Ann Dermatol.  2012 Feb;24(1):81-83. 10.5021/ad.2012.24.1.81.

Could a Growth Spurt Cause Linear Focal Elastosis Like Striae Distensae?

  • 1Department of Dermatology, College of Medicine, Chung-Ang University, Seoul, Korea.
  • 2Department of Dermatology, Eulji General Hospital, College of Medicine, Eulji University, Seoul, Korea.


Linear focal elastosis (LFE) is characterized by several asymptomatic, yellow, palpable, irregularly indurated, striae-like lines extending horizontally across the middle and lower back. A focal increase in elastic fibers is a hallmark of the disease as seen from biopsy specimens. The pathogenesis of LFE is unclear, as is the association between LFE and striae distensae (SD). However, the prevailing opinion is that LFE represents an excessive regenerative process of elastic fibers and is analogous to keloidal repair of SD. Although the timing of onset of LFE and SD was not synchronous in our patient, the triggering factor was the same, which was the growth spurt. This case is supporting the putative association between LFE and SD.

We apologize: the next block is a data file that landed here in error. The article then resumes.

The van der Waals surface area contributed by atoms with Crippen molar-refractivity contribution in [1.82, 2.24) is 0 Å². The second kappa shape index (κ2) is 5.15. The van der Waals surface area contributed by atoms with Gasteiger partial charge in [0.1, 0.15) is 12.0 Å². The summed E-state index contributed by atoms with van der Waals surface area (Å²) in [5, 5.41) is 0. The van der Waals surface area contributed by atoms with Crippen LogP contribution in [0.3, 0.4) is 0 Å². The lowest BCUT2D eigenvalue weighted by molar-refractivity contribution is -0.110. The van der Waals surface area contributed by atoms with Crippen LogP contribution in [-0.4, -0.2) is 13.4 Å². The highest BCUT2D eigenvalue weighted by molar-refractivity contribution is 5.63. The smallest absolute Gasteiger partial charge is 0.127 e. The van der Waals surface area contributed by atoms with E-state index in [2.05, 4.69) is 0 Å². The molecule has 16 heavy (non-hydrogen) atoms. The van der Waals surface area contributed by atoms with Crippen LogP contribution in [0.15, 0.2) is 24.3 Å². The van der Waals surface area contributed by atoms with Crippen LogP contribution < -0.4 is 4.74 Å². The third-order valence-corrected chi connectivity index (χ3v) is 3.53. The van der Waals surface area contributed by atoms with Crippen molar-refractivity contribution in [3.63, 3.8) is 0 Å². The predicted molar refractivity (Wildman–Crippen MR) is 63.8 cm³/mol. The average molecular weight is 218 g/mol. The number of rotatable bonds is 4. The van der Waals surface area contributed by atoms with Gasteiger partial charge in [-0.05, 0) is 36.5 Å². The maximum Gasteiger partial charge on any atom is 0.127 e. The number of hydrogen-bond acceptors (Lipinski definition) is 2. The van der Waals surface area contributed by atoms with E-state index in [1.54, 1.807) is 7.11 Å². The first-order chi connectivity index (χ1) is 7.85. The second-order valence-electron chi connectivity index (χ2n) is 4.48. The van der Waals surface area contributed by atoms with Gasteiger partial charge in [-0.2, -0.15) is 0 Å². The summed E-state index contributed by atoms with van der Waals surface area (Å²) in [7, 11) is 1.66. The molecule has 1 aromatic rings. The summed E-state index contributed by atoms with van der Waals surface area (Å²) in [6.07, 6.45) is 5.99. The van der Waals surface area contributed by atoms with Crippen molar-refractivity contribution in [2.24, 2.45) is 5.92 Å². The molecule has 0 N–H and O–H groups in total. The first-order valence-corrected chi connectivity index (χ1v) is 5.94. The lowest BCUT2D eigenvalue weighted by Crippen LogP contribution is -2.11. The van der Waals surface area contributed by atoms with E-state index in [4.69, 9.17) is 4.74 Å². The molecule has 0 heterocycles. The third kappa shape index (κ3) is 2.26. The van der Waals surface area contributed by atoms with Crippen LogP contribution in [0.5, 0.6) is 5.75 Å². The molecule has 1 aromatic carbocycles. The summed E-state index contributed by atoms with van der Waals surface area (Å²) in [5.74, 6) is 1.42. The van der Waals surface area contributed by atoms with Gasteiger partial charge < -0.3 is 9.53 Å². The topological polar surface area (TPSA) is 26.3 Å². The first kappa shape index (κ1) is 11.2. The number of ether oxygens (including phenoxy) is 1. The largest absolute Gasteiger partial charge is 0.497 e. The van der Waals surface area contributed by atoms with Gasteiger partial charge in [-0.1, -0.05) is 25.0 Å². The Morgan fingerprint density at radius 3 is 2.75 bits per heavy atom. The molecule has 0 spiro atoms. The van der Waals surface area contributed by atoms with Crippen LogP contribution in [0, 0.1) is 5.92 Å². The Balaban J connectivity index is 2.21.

Linear focal elastosis; Striae distensae

MeSH Terms

Elastic Tissue
Striae Distensae


  • Fig. 1 Clinical appearance. Yellow, horizontal, slightly elevated plaques are seen on the lower back (white arrow). Reddened, depressed, linear patches are seen on superior sides of the elevated plaque lesions (black arrow).

  • Fig. 2 Two biopsy specimens were taken from the elevated plaques and depressed patches on the patient's back. (a) Histopathology of the elevated plaques showed hypertrophic collagen bundles (H&E, original magnification ×100) and (b) abundant fragmented, clumped, and wavy elastic fibers (Verhoeff-van Gieson, original magnification ×100). (c) Histopathology of the depressed patches showed loosely bound collagen fibers, mild atrophic epidermis, decreased dermal thickness (H&E, original magnification ×100), and (d) diminished elastic fibers (Verhoeff-van Gieson, original magnification ×100).


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